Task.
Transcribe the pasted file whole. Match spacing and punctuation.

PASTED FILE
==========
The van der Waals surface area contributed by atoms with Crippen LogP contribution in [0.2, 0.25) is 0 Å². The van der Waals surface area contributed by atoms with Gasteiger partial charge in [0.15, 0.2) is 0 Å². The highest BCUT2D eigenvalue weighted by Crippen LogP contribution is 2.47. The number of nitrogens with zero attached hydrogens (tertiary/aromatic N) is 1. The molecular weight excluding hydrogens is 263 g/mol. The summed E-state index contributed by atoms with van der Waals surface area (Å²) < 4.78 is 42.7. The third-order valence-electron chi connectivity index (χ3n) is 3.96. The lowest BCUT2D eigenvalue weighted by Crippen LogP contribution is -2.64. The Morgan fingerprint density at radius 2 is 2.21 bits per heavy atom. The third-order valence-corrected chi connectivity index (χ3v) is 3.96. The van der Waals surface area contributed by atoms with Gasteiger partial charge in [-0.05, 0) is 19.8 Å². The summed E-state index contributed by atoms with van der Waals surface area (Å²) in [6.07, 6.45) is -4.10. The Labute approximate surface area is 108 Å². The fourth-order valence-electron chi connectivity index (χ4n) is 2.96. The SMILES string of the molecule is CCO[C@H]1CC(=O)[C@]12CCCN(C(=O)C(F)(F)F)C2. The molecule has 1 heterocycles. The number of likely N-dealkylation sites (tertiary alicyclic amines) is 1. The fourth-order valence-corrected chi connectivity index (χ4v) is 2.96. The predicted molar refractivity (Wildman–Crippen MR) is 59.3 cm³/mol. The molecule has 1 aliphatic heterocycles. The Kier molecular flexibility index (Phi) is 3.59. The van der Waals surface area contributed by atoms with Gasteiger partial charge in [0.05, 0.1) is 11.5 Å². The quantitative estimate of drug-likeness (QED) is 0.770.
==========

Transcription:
The van der Waals surface area contributed by atoms with Crippen LogP contribution in [0.2, 0.25) is 0 Å². The van der Waals surface area contributed by atoms with Gasteiger partial charge in [0.15, 0.2) is 0 Å². The highest BCUT2D eigenvalue weighted by Crippen LogP contribution is 2.47. The number of nitrogens with zero attached hydrogens (tertiary/aromatic N) is 1. The molecular weight excluding hydrogens is 263 g/mol. The summed E-state index contributed by atoms with van der Waals surface area (Å²) < 4.78 is 42.7. The third-order valence-electron chi connectivity index (χ3n) is 3.96. The lowest BCUT2D eigenvalue weighted by Crippen LogP contribution is -2.64. The Morgan fingerprint density at radius 2 is 2.21 bits per heavy atom. The third-order valence-corrected chi connectivity index (χ3v) is 3.96. The van der Waals surface area contributed by atoms with Gasteiger partial charge in [-0.05, 0) is 19.8 Å². The summed E-state index contributed by atoms with van der Waals surface area (Å²) in [6.07, 6.45) is -4.10. The Labute approximate surface area is 108 Å². The fourth-order valence-electron chi connectivity index (χ4n) is 2.96. The SMILES string of the molecule is CCO[C@H]1CC(=O)[C@]12CCCN(C(=O)C(F)(F)F)C2. The molecule has 1 heterocycles. The number of likely N-dealkylation sites (tertiary alicyclic amines) is 1. The fourth-order valence-corrected chi connectivity index (χ4v) is 2.96. The predicted molar refractivity (Wildman–Crippen MR) is 59.3 cm³/mol. The molecule has 1 aliphatic heterocycles. The Kier molecular flexibility index (Phi) is 3.59. The van der Waals surface area contributed by atoms with Gasteiger partial charge in [0.05, 0.1) is 11.5 Å². The quantitative estimate of drug-likeness (QED) is 0.770.